Cover Story Plant Life On Fitness Northwest Living Taste Now & Then


WRITTEN BY VALERIE EASTON
Thriving in the Margins
A new book finds the fascination in our native plants



"Wild Plants of Greater Seattle"
by Arthur Lee Jacobson, self-published, 2001 ($24.95). Available at Flora and Fauna Books in Pioneer Square, in the gift shop at the Washington Park Arboretum or by order from any bookstore.
DO YOU EVER WONDER about the names and natures of plants that push their way up through the cracks of the sidewalk, or grow in masses alongside the highway? We often assume these are plants indigenous to our area. But most often they're feral garden plants escaped from cultivation to grow wild, without water, fertilizer, mowing or any other human intervention. While most field guides are written for native plants in specific geographic regions, the persistent plants like bluebells or the daisies in the lawn are what we city and suburban dwellers see most often. "They're not just perennial but eternal," says Arthur Lee Jacobson, who has spent nearly 20 years observing, sniffing, tasting and studying these "background" plants that grow all around us.

The result is a fat, 496-page new book entitled "Wild Plants of Greater Seattle: A Field Guide to Native and Naturalized Plants of the Seattle Area."

These weeds, natives and escaped garden plants grow in parks, along streets and in our gardens, despite the fact we haven't planted them. They thrive in the margins, needing only a scrap of dirt to spread into.

A wiry, bearded bike-rider with an explosion of gray-streaked curls, Jacobson is a curious mix of detail-driven scientist and enthusiastic kid, fueled by the fervor of a gourmet. He sniffs every plant, and tastes most of them. He recommends sprinkling big-leaf maple's chartreuse, nectar-filled flowers on salads, and puzzles over what could have happened to all of our native mints. Jacobson found herbarium specimens of 14 different native mints, and their boggy habitats are still plentiful. But despite an exhaustive search, Jacobson has found only one native mint, growing in a little pond on Bainbridge Island.


Now In Bloom
Winter pansies (Viola x wittrockiana cultivars) are one of the few things left in bloom by the winter equinox. For most impact, choose warm, rich colors and mass them near doorways, preferably raised up in pots or windowboxes. While flowering falters during cold snaps, pansies will bloom again once it warms up a bit. Like any pansies, these need frequent deadheading to encourage them to keep flowering until spring.
"I'm fascinated by plant edibility, fragrances and medicinal uses as well as ecology," explains Jacobson of his massive endeavor. "I transcended the city limits, and went all the way to Lake Sammamish," he says, excluding only the Issaquah Alps because of their colder, wetter climate. He started out in 1982 with a typewritten list of wild plants, then spent the intervening years visiting every park and wild area at different seasons of the year.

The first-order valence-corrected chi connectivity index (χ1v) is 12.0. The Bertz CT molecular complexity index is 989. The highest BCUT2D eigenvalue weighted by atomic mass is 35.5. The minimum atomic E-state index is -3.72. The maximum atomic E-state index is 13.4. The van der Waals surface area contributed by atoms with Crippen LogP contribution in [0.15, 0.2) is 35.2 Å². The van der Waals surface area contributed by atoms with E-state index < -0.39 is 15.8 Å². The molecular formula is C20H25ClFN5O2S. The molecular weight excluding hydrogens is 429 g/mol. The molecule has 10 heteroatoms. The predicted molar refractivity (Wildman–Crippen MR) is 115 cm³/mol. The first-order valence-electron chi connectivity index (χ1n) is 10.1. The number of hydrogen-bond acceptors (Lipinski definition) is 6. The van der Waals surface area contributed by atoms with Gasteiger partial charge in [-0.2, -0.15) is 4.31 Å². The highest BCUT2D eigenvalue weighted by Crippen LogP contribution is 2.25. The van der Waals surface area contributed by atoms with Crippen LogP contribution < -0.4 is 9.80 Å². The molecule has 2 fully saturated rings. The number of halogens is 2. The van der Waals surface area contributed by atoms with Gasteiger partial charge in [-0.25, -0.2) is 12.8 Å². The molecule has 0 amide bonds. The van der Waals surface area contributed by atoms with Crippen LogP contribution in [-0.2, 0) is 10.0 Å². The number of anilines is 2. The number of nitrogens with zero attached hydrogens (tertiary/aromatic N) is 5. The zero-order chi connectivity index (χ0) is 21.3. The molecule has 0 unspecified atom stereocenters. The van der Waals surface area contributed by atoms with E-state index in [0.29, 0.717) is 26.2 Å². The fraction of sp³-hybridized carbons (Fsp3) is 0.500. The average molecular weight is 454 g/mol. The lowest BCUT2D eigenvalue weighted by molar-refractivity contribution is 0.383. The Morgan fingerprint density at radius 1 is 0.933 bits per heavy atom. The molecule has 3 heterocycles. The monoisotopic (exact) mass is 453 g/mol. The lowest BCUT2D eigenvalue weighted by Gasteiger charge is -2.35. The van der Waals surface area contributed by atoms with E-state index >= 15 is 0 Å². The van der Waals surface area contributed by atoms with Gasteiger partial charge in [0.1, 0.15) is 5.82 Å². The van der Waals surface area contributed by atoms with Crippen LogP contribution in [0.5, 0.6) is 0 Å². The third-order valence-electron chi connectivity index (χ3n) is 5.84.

Jacobson didn't stop with plants alive today; he also researched preserved plant specimens collected by 172 people, held at three herbaria. In this one hefty volume we have the combined observations of botanists who surveyed the wild flora of Seattle over hundreds of years.

Dismayingly, Jacobson found that 145 native species reported growing here in the 19th and first half of the 20th centuries have been wiped out. This isn't a surprise to us native Seattleites who have watched the pace of development around here.

Jacobson is widely known for his tree expertise, with books on the trees of Green Lake, Seattle and North America. The last one won a national award. "People think I'm a tree guy, but that was a diversion," he says, explaining that before he got sidetracked into trees, he was cataloging Seattle's wild plants. What motivated such exhaustive study? "I ask why, why, why, and then I think about these things — many are highly curious," Jacobson says solemnly.

With plentiful black-and-white line drawings, histories and colorful descriptions of hundreds of wild plants, Jacobson makes it easy for us to learn about the natural world growing all around us. The book is arranged by plant family ("the virtue of family arrangement grows on you," he assures me). Common names, a thorough index and listings by habitat and calendar make the book accessible despite its thickness.

When I questioned Jacobson's claim that the book includes "all of Seattle's wild plants briefly noted" (how could anyone ever begin to think they'd found them all?), he laughs and then says quite seriously, "Oh, I've probably missed at least one. But I'm sure I've gotten virtually all, and I'm noted for my diligence and persistence." Not unlike the plants he celebrates in this impressive new book.

Valerie Easton is a horticultural librarian who writes about plants and gardens for Pacific Northwest magazine. She is the co-author of "Artists in Their Gardens" (Sasquatch Books). Her e-mail address is vjeaston@aol.com.


Cover Story Plant Life On Fitness Northwest Living Taste Now & Then

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